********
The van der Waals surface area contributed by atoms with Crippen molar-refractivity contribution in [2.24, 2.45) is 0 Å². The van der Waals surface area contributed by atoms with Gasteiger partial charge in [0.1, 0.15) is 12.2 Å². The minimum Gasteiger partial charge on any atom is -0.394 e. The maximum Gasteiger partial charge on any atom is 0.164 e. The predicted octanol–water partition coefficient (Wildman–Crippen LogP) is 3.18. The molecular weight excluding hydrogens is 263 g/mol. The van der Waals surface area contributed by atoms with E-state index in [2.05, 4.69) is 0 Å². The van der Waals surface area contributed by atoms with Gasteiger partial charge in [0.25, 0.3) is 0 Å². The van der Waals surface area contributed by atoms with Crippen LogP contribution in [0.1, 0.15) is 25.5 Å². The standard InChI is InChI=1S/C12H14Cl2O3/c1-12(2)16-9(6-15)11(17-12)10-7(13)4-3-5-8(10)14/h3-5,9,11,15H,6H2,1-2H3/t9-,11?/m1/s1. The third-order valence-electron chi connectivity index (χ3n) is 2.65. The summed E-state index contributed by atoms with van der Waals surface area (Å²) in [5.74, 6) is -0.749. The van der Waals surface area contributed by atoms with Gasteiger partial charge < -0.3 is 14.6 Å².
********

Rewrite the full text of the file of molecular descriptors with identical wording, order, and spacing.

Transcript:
The van der Waals surface area contributed by atoms with Crippen molar-refractivity contribution in [2.24, 2.45) is 0 Å². The van der Waals surface area contributed by atoms with Gasteiger partial charge in [0.1, 0.15) is 12.2 Å². The minimum Gasteiger partial charge on any atom is -0.394 e. The maximum Gasteiger partial charge on any atom is 0.164 e. The predicted octanol–water partition coefficient (Wildman–Crippen LogP) is 3.18. The molecular weight excluding hydrogens is 263 g/mol. The van der Waals surface area contributed by atoms with E-state index in [2.05, 4.69) is 0 Å². The van der Waals surface area contributed by atoms with Gasteiger partial charge in [0.25, 0.3) is 0 Å². The van der Waals surface area contributed by atoms with Crippen LogP contribution in [0.1, 0.15) is 25.5 Å². The standard InChI is InChI=1S/C12H14Cl2O3/c1-12(2)16-9(6-15)11(17-12)10-7(13)4-3-5-8(10)14/h3-5,9,11,15H,6H2,1-2H3/t9-,11?/m1/s1. The third-order valence-electron chi connectivity index (χ3n) is 2.65. The summed E-state index contributed by atoms with van der Waals surface area (Å²) in [5.74, 6) is -0.749. The van der Waals surface area contributed by atoms with Gasteiger partial charge < -0.3 is 14.6 Å².